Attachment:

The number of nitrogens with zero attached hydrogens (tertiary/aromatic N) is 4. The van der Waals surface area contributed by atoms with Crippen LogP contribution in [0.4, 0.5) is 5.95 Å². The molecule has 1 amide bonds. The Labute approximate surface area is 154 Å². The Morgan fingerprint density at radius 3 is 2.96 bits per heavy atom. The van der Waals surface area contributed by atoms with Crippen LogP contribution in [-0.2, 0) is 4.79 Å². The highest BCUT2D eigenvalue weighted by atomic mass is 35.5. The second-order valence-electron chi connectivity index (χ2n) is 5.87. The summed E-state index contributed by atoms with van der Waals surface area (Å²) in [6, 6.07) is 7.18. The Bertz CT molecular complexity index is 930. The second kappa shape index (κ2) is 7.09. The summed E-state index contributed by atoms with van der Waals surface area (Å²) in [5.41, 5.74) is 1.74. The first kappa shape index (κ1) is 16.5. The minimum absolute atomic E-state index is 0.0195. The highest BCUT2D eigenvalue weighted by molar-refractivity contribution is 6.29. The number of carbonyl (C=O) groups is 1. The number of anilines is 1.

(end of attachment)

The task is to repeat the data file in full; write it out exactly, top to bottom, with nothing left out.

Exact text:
The number of nitrogens with zero attached hydrogens (tertiary/aromatic N) is 4. The van der Waals surface area contributed by atoms with Crippen LogP contribution in [0.4, 0.5) is 5.95 Å². The molecule has 1 amide bonds. The Labute approximate surface area is 154 Å². The Morgan fingerprint density at radius 3 is 2.96 bits per heavy atom. The van der Waals surface area contributed by atoms with Crippen LogP contribution in [-0.2, 0) is 4.79 Å². The highest BCUT2D eigenvalue weighted by atomic mass is 35.5. The second-order valence-electron chi connectivity index (χ2n) is 5.87. The summed E-state index contributed by atoms with van der Waals surface area (Å²) in [6, 6.07) is 7.18. The Bertz CT molecular complexity index is 930. The second kappa shape index (κ2) is 7.09. The summed E-state index contributed by atoms with van der Waals surface area (Å²) in [5.41, 5.74) is 1.74. The first kappa shape index (κ1) is 16.5. The minimum absolute atomic E-state index is 0.0195. The highest BCUT2D eigenvalue weighted by molar-refractivity contribution is 6.29. The number of carbonyl (C=O) groups is 1. The number of anilines is 1.